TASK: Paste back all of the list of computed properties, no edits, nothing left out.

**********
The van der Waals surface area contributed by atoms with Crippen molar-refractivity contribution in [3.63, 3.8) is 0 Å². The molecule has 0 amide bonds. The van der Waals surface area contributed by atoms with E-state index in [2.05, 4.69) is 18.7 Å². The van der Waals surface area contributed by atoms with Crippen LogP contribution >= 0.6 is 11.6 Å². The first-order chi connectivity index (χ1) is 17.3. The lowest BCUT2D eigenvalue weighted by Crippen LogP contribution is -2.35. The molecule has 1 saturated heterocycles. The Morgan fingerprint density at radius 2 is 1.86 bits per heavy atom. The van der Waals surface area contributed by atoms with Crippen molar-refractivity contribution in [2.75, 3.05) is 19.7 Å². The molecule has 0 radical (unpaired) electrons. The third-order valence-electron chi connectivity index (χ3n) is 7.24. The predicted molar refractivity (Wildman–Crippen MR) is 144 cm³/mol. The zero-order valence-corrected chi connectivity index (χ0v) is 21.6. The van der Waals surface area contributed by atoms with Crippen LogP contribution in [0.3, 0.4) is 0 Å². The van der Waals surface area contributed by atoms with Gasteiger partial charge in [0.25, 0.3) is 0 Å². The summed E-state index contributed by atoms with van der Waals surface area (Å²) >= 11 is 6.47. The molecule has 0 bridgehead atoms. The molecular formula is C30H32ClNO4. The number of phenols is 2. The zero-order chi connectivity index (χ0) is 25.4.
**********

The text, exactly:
The van der Waals surface area contributed by atoms with Crippen molar-refractivity contribution in [3.63, 3.8) is 0 Å². The molecule has 0 amide bonds. The van der Waals surface area contributed by atoms with E-state index in [2.05, 4.69) is 18.7 Å². The van der Waals surface area contributed by atoms with Crippen LogP contribution >= 0.6 is 11.6 Å². The first-order chi connectivity index (χ1) is 17.3. The lowest BCUT2D eigenvalue weighted by Crippen LogP contribution is -2.35. The molecule has 1 saturated heterocycles. The Morgan fingerprint density at radius 2 is 1.86 bits per heavy atom. The van der Waals surface area contributed by atoms with Crippen molar-refractivity contribution in [2.75, 3.05) is 19.7 Å². The molecule has 0 radical (unpaired) electrons. The third-order valence-electron chi connectivity index (χ3n) is 7.24. The predicted molar refractivity (Wildman–Crippen MR) is 144 cm³/mol. The zero-order valence-corrected chi connectivity index (χ0v) is 21.6. The van der Waals surface area contributed by atoms with Crippen LogP contribution in [0.3, 0.4) is 0 Å². The van der Waals surface area contributed by atoms with Gasteiger partial charge in [0.25, 0.3) is 0 Å². The summed E-state index contributed by atoms with van der Waals surface area (Å²) >= 11 is 6.47. The molecule has 0 bridgehead atoms. The molecular formula is C30H32ClNO4. The number of phenols is 2. The zero-order chi connectivity index (χ0) is 25.4.